Today’s regurgitation reblog is served up by the WordPress “random post” feature. Back on July 24, 2011, I posted an “Aerial Reconnaissance Challenge” that was a photograph of the Fukushima nuclear reactor. It was also a Sunday.
This morning, while looking for an updated photograph, I found this news scarcely four hours old:
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I’ve talked in the past about how negativity saved my life. And you can, too!
Come to think of it, that was the day I became the self-entitled self-titled “Guru” of Negativity and earned a Participant ribbon. That was the red letter date in Guru history.
But, if you think about it, negativity can do so much more than simply save your life. I’m talking about the really important stuff. Forget trivialities like staying alive! (Unless you are one of Bee Gees. That’s the only exception and even they don’t do it right.)
Negativity can do the little things, too. Like brightening your day.
I’ll try to think of an example.
Over on yonder shelf sits a massive jar of some life-giving substance that you desperately crave. For the sake of argument, let’s say that it contains granulated sugar. Yeah, that’ll do.
The top of the jar has a screw top lid. So what do you do?
Naturally you reach out and grab that jar, using your krav maga death grip with your overly tiny little hand, and, this is the important part, leech a hold on nothing but the lid.
This is a natural instinct among humans. (Or so I’ve heard. I’m not actually one of you.) It’s an act of faith and trust. It’s a little voice inside you shouting for all to hear, “See? I trust the person before me put the lid back on and secured it tight. I have faith.” This is silly, but especially so when you live alone and are talking about yourself. (That’s the last person you should trust.)
Then what do you do? You hold that sucker out at arm’s length. The jar weighs .01 metric tons and the physics of holding it out that far exponentially increases the amount of force required to keep it aloft.
If that lid comes off what happens next is a certainty. The jar will impact the floor, glass will fly outward in a shrapnel pattern, both eyeballs will be cut out of your face, and the sugar will reach critical mass causing a mini-nuclear explosion that, albeit sweet and delicious, will make one permanently sticky.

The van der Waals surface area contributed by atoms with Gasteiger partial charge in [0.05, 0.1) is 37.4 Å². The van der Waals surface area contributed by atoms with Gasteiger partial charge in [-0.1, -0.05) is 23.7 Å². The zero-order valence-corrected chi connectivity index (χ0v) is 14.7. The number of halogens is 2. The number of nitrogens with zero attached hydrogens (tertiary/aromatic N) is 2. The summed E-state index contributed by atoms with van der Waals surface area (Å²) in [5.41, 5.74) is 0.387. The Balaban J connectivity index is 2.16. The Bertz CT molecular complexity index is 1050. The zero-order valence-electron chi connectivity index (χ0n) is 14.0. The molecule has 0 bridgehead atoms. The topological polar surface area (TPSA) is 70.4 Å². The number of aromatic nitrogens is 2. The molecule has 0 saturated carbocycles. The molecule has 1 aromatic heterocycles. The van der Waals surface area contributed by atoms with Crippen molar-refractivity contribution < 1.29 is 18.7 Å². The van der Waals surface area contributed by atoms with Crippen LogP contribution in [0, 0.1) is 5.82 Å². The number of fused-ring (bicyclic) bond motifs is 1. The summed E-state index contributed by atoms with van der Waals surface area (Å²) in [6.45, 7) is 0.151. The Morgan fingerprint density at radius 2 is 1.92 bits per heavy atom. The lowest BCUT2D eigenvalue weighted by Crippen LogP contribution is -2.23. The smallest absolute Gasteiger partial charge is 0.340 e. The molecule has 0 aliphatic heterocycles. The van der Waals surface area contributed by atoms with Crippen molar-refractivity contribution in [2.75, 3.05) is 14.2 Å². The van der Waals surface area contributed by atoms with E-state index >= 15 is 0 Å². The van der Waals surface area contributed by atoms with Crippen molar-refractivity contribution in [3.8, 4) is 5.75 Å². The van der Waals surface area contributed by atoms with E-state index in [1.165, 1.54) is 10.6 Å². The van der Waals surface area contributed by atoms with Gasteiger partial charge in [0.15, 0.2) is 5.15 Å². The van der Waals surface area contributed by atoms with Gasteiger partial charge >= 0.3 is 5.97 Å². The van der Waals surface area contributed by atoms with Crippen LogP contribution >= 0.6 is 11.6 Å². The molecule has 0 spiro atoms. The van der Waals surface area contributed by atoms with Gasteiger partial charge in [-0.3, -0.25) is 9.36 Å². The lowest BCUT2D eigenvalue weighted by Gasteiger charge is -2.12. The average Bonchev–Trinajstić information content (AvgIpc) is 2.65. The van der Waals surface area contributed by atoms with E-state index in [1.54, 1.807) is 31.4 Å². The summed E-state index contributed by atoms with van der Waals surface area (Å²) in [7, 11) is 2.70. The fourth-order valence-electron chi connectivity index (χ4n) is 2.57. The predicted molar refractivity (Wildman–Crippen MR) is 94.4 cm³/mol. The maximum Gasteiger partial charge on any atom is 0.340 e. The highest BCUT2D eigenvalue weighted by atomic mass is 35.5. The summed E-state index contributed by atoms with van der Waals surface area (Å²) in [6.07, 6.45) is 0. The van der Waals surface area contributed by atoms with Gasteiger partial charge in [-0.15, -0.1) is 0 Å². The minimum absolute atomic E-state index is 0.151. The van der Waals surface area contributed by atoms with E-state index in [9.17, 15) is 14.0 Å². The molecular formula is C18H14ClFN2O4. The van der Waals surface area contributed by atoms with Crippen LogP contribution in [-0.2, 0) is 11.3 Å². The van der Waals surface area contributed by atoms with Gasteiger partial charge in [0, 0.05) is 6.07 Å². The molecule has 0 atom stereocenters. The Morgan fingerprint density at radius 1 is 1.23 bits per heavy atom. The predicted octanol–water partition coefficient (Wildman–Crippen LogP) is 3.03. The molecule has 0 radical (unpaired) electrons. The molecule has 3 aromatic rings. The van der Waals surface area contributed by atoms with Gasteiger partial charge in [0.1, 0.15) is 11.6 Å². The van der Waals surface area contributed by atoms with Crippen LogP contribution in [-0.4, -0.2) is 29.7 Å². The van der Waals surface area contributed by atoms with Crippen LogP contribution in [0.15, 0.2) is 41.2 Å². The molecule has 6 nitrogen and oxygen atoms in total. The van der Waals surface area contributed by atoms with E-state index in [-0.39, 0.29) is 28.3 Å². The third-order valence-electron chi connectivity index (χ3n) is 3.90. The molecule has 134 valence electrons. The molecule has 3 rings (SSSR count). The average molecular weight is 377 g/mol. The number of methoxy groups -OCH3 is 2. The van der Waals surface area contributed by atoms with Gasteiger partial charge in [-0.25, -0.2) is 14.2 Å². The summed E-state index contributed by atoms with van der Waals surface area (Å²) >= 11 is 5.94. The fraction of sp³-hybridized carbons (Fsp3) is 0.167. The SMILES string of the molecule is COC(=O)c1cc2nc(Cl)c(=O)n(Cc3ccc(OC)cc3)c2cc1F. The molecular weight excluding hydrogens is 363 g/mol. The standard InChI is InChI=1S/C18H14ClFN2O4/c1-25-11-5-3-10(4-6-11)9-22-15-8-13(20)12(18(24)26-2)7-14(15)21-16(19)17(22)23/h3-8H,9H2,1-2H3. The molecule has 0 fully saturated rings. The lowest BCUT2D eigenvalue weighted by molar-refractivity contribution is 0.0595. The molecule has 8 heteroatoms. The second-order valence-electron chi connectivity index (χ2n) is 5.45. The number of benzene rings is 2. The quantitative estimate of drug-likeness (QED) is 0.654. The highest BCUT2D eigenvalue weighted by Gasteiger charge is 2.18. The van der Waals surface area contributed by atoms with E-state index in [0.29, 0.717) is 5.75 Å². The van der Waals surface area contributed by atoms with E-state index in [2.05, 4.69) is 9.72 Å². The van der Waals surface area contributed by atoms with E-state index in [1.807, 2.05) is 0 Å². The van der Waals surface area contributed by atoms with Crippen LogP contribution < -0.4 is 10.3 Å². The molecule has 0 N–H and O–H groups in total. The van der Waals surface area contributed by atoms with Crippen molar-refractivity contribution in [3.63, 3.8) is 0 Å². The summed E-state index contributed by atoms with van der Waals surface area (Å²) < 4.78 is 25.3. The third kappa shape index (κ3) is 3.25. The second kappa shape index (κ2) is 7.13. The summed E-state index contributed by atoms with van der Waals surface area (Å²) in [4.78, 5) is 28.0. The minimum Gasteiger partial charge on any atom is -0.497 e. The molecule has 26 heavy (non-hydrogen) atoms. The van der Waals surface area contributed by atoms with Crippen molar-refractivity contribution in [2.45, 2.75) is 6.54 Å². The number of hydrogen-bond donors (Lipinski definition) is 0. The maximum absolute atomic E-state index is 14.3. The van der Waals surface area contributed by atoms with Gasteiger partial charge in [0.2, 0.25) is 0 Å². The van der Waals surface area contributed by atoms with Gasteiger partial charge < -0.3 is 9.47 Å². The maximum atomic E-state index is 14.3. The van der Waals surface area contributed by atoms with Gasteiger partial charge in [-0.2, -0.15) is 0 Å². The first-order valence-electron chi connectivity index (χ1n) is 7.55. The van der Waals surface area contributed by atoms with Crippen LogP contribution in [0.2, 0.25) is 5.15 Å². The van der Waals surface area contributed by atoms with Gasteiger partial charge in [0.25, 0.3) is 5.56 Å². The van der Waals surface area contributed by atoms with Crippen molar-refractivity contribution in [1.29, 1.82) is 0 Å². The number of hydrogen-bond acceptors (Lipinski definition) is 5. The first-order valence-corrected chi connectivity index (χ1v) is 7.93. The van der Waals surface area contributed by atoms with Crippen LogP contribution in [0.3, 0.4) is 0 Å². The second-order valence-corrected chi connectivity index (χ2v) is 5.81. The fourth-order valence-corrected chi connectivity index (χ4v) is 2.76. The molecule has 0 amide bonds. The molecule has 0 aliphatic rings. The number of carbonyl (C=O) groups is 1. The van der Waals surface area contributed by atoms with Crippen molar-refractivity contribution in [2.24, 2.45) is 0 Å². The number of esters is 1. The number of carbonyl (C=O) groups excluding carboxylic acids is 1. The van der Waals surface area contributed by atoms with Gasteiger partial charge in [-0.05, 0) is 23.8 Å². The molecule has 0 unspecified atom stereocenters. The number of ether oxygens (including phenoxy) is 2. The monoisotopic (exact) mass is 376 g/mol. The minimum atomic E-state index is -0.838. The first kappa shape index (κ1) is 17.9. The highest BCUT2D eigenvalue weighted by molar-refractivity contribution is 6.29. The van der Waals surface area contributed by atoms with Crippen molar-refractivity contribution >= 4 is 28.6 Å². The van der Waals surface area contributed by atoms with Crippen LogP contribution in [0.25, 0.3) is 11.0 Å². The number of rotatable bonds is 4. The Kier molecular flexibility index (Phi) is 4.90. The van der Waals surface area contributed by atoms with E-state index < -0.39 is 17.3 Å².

This is where negativity comes in. It says, “If you pick that up, you will fail.” It then invites you to picture in your mind what was just described in the previous paragraph.
To negativity you should listen. Get off your ass, walk all the way across the room, grab that sucker, and screw the lid back on tight before attempting anything foolhardy and foolish, fool!
Once every lifetime or so I am granted the gift of insight. There’s a flash of light and suddenly I know something. The words that immediately follow the flash are generally pithy and pregnant with deep meaning.
“Holy shit! Fuck yeah.”
You can quote me on that.
Something like this happened to me the other day. And, my lords and ladies, it happened whilst my castle was under siege. It was a very trebuchet experience. I shall regale you with the tale anon.
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I have good news and bad news.
The good news is that I write my own material. The bad news, well, look above and see for yourself. 🙂
I wrote the joke above while thinking about odds and probabilities, especially in terms of events like the Indiana State Fair and the nuclear disaster at Fukushima Daiichi.
We often hear things expressed in probabilities. For example, “This luxurious home is offered at only $999,995. It is located on a 100-year flood plain.”
According to Wikipedia: “A one-hundred-year flood is calculated to be the level of flood water expected to be equaled or exceeded every 100 years on average.”
“A 100-year flood has approximately a 63.4% chance of occurring in any 100-year period, not a 100 percent chance of occurring.”
Interesting. I did not know that. I assume that such estimates are based on a lot on factors like recorded history and an evaluation of as many guessable variables as possible. But who knows how accurate such things are?
In the case of something like a nuclear reactor, I always wonder how they can estimate the probability of something for which no history yet exists. Truth be told, it sounds a lot like total theory and guesswork to me.
Is it the height of hubris to think we really know the odds of what might happen, what might be possible? And do we always tend to err on the side we favor? And if so, what is the cost of this bias?
This guy makes most of the points I tried to make in a previous post, only he uses words and intelligence. I think you’ll find him much more informative.